"They also say, that William Nelson, with his horses, depastured, trampled down, and consumed the grass, blade, and grain of his neighbours, tenants of the lord within this manor, lately growing in the fields of grain, to their great damage and injury: and therefore he is at the mercy of the lord of the manor. Fined 3s. 4d.

"They also say, that George Mylner did not lay up fuel before winter last year now past, according to orders of court in that regard made, whereby he has forfeited to the lord of the manor 12d. (e.)

"They also say, that Joseph Nelson turned out a diseased mare to graze in and upon the commonable lands in this demesne, against the form of the statute in that case enacted and provided, whereby he has forfeited the penalty in the same statute in that regard limited, viz. 10s.

"They also present and say, that the bylawmen of the village of Ranskill have allowed a gate called the Newyate, between the fields of grain and the common pasture, to be thrown down and open to the no small damage of the men of the same village; and therefore the said bylawmen, viz., Robert Lowe and Thomas Shawe, are at the mercy of the lord of the manor. Fined 12d. (f.)

"They also say, that Maria Nelson, widow, allowed her pigs to go at large without rings in their noses, to the great damage and detriment of her neighbours the inhabitants of Scrooby. And therefore, &c. Fined 6d.

"The above fines are imposed by the whole court assembled and doing homage." (g.)

Upon this document I have a few remarks and explanations to offer.

(a.) View of Frankpledge. Visas fraud plegii. The court at which free pledgers—free bail—made their personal appearance. The principle of frank-pledge, which dates its origin from Anglo-Saxon times, lay in mutual responsibility. At first it appears to have involved no more than the obligation resting upon the inhabitants of any given district, of producing at a fixed time at their court any delinquent against the law. But, as the mere punishment of the culprit did not affect his kindred or neighbours, the next step was to compel his relations to stand security for the payment of any fine in which he was convicted, so that they became deeply interested in his good conduct and submission to the laws of the land. Still more rigorous was the next step, by which every man, whether innocent or suspected, was compelled to find a bondsman, and, if he committed bodily injury and fled, his bondsman (fide jussor) was obliged to pay the penalty in his stead. "I will," says king Edgar in his laws, "that every man, whether he live within or without a town, be under bondsmen; and, if he cannot obtain them, let the town or hundred be responsible for him." Agreeably to which a law of the Confessor enacts, "If a murder be anywhere committed, let the town where the criminal abode be searched for him . . . and, if he be not discovered in a month and a day, let forty-six marks be paid by the town where the deed was committed. And, if the town or village be too poor to raise that sum, let the deficiency be supplied by the hundred in which the place is situated."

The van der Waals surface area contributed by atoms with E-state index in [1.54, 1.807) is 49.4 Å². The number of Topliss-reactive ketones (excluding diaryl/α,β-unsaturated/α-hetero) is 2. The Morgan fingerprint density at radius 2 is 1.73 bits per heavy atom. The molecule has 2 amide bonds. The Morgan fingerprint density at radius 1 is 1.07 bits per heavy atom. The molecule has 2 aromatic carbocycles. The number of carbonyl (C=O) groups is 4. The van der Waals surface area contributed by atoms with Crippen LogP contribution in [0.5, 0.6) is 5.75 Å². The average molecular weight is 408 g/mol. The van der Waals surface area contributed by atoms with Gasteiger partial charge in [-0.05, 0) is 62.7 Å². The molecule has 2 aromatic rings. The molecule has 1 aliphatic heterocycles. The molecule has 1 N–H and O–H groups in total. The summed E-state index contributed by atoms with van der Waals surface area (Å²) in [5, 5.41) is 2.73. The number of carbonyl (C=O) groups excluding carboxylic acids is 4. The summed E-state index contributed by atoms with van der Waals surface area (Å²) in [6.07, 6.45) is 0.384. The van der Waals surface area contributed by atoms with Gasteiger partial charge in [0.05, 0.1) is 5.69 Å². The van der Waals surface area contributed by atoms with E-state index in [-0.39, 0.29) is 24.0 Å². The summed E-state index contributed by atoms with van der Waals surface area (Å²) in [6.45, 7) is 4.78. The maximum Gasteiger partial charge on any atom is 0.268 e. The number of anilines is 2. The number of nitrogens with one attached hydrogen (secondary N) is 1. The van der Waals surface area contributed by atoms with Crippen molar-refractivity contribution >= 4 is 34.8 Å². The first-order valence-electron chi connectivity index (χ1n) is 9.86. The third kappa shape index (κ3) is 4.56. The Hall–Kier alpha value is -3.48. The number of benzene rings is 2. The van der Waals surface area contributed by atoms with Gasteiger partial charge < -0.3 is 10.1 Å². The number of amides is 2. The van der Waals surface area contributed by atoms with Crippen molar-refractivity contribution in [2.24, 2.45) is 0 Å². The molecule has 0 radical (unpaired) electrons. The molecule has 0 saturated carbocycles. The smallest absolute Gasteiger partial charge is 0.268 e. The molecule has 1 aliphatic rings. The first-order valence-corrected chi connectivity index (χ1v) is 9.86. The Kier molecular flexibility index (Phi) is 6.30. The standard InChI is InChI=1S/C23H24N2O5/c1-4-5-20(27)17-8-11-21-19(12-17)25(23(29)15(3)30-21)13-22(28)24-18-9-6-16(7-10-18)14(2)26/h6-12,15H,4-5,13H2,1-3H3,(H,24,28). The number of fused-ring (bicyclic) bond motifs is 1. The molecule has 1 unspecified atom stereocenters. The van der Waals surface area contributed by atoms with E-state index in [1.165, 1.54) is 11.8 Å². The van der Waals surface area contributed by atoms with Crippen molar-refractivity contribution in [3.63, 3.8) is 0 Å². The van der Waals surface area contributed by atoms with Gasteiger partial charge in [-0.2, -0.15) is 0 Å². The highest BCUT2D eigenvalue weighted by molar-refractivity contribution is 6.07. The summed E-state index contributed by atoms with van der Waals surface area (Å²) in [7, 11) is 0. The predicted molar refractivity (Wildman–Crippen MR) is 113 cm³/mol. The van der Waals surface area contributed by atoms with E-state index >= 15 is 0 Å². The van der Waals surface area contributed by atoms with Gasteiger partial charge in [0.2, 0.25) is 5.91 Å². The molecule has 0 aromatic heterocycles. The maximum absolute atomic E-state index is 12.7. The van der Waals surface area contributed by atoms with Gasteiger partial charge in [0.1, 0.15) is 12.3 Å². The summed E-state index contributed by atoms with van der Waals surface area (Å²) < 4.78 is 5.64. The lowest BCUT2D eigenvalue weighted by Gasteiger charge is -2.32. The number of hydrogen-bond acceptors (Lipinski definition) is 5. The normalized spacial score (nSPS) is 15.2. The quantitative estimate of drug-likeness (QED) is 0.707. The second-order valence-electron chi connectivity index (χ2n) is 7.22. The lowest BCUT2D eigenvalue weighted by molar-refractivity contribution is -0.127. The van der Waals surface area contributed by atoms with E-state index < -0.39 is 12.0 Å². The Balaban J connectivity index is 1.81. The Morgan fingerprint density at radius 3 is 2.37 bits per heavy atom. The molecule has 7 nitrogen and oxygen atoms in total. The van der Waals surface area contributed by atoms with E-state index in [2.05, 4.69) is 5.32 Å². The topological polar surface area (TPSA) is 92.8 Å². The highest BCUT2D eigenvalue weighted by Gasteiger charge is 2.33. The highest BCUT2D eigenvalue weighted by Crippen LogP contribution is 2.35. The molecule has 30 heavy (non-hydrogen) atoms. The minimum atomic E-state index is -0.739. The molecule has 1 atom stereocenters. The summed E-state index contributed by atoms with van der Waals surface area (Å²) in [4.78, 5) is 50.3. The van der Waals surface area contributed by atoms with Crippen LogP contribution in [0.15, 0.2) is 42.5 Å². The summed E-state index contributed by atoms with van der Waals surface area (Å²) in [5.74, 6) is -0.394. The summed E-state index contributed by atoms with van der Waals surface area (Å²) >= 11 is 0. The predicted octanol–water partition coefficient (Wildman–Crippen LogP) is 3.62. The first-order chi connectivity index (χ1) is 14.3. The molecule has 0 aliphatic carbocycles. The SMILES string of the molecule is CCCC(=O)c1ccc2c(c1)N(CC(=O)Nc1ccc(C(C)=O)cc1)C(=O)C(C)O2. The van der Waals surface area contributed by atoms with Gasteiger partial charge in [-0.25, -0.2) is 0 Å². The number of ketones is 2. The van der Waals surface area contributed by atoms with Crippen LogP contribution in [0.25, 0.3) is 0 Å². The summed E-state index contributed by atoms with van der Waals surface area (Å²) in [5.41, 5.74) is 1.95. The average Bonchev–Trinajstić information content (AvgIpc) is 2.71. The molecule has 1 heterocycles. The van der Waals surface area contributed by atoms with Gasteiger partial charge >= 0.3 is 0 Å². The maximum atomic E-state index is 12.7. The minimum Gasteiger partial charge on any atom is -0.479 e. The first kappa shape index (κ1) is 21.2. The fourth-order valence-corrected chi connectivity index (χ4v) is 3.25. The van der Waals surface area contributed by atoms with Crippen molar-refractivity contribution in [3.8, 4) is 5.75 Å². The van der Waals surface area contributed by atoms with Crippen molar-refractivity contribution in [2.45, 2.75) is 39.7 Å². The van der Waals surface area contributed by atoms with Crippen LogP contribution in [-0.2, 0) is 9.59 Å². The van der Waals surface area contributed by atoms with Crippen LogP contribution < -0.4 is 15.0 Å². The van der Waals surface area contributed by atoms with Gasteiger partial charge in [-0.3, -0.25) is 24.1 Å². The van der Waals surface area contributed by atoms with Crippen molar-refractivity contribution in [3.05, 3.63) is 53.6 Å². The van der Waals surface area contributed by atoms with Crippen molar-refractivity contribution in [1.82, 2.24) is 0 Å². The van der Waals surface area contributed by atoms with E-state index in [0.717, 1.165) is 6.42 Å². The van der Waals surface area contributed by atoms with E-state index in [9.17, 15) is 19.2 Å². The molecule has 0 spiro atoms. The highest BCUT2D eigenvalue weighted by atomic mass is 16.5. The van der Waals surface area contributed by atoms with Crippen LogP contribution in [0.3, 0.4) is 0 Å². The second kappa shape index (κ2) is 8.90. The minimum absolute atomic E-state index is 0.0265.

The fact is, that, in such a state of society as that which prevailed in ancient Anglo-Saxon times, laws of a rigorous and stringent character were absolutely indispensable for the preservation of life and property. Where bands of outlaws lived by open depredation, where the people were characteristically addicted to robbery and murder, where the executive authority was feeble and remote, and where crime in general could be redeemed by a pecuniary penalty, no guarantee could be afforded by personal and individual responsibility. The only security was to make all responsible for the crime of one.

The view of Frank-pledge is also known by the name of court-leet. And thus it is that at this very day the court of the archbishop of York for the manor of Scrooby with Ranskill is called "The Court Leet and Court Baron."